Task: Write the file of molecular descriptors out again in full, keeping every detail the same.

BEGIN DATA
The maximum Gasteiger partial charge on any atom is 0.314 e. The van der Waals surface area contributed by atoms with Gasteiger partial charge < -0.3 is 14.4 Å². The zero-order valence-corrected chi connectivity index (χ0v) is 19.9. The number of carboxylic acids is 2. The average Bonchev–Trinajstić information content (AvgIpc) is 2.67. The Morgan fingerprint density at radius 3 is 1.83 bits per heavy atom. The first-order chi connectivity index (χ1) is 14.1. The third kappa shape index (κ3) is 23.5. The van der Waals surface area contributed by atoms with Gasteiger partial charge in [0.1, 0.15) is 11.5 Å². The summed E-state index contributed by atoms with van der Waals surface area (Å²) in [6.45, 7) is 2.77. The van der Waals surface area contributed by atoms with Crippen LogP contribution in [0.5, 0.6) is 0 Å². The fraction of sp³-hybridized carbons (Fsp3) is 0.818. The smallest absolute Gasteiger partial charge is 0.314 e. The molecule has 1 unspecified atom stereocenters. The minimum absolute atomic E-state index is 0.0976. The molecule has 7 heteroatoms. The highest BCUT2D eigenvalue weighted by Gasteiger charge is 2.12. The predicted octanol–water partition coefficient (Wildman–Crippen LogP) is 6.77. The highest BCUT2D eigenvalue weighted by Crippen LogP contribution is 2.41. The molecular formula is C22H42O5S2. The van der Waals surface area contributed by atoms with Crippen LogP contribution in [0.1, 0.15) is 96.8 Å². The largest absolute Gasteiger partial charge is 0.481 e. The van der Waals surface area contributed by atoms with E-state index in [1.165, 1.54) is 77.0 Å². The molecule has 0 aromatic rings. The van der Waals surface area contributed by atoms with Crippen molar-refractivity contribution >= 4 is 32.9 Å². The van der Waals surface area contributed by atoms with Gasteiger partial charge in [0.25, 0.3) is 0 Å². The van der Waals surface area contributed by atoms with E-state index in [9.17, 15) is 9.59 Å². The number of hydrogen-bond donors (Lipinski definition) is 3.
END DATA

The maximum Gasteiger partial charge on any atom is 0.314 e. The van der Waals surface area contributed by atoms with Gasteiger partial charge < -0.3 is 14.4 Å². The zero-order valence-corrected chi connectivity index (χ0v) is 19.9. The number of carboxylic acids is 2. The average Bonchev–Trinajstić information content (AvgIpc) is 2.67. The Morgan fingerprint density at radius 3 is 1.83 bits per heavy atom. The first-order chi connectivity index (χ1) is 14.1. The third kappa shape index (κ3) is 23.5. The van der Waals surface area contributed by atoms with Gasteiger partial charge in [0.1, 0.15) is 11.5 Å². The summed E-state index contributed by atoms with van der Waals surface area (Å²) in [6.45, 7) is 2.77. The van der Waals surface area contributed by atoms with Crippen LogP contribution in [0.5, 0.6) is 0 Å². The fraction of sp³-hybridized carbons (Fsp3) is 0.818. The smallest absolute Gasteiger partial charge is 0.314 e. The molecule has 1 unspecified atom stereocenters. The minimum absolute atomic E-state index is 0.0976. The molecule has 7 heteroatoms. The highest BCUT2D eigenvalue weighted by Gasteiger charge is 2.12. The predicted octanol–water partition coefficient (Wildman–Crippen LogP) is 6.77. The highest BCUT2D eigenvalue weighted by Crippen LogP contribution is 2.41. The molecular formula is C22H42O5S2. The van der Waals surface area contributed by atoms with Crippen LogP contribution in [0.1, 0.15) is 96.8 Å². The largest absolute Gasteiger partial charge is 0.481 e. The van der Waals surface area contributed by atoms with E-state index in [1.165, 1.54) is 77.0 Å². The molecule has 0 aromatic rings. The van der Waals surface area contributed by atoms with Crippen molar-refractivity contribution >= 4 is 32.9 Å². The van der Waals surface area contributed by atoms with Gasteiger partial charge in [0.25, 0.3) is 0 Å². The van der Waals surface area contributed by atoms with E-state index in [9.17, 15) is 9.59 Å². The number of hydrogen-bond donors (Lipinski definition) is 3.